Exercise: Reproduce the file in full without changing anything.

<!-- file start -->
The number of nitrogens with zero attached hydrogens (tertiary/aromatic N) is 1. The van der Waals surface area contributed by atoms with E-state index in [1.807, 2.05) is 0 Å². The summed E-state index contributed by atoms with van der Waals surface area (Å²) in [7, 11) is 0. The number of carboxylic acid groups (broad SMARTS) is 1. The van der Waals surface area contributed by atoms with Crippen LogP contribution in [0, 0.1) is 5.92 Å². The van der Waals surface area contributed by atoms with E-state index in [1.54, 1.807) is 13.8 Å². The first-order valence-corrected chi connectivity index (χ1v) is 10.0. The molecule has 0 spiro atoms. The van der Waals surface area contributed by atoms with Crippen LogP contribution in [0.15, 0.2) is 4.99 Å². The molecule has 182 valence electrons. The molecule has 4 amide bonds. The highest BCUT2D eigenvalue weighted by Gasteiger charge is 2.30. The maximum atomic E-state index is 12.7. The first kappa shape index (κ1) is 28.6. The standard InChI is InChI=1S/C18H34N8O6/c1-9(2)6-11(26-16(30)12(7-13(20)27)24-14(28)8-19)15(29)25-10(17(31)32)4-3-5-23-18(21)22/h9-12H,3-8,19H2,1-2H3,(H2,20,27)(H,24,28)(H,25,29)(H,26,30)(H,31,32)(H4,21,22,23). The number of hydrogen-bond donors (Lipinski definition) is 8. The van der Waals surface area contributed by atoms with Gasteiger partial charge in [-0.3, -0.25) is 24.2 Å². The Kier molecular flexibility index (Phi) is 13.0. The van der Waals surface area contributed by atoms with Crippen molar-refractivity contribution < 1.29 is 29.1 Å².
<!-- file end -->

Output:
The number of nitrogens with zero attached hydrogens (tertiary/aromatic N) is 1. The van der Waals surface area contributed by atoms with E-state index in [1.807, 2.05) is 0 Å². The summed E-state index contributed by atoms with van der Waals surface area (Å²) in [7, 11) is 0. The number of carboxylic acid groups (broad SMARTS) is 1. The van der Waals surface area contributed by atoms with Crippen LogP contribution in [0, 0.1) is 5.92 Å². The van der Waals surface area contributed by atoms with E-state index in [1.54, 1.807) is 13.8 Å². The first-order valence-corrected chi connectivity index (χ1v) is 10.0. The molecule has 0 spiro atoms. The van der Waals surface area contributed by atoms with Crippen LogP contribution in [0.15, 0.2) is 4.99 Å². The molecule has 182 valence electrons. The molecule has 4 amide bonds. The highest BCUT2D eigenvalue weighted by Gasteiger charge is 2.30. The maximum atomic E-state index is 12.7. The first kappa shape index (κ1) is 28.6. The standard InChI is InChI=1S/C18H34N8O6/c1-9(2)6-11(26-16(30)12(7-13(20)27)24-14(28)8-19)15(29)25-10(17(31)32)4-3-5-23-18(21)22/h9-12H,3-8,19H2,1-2H3,(H2,20,27)(H,24,28)(H,25,29)(H,26,30)(H,31,32)(H4,21,22,23). The number of hydrogen-bond donors (Lipinski definition) is 8. The van der Waals surface area contributed by atoms with Gasteiger partial charge in [-0.3, -0.25) is 24.2 Å². The Kier molecular flexibility index (Phi) is 13.0. The van der Waals surface area contributed by atoms with Crippen molar-refractivity contribution < 1.29 is 29.1 Å².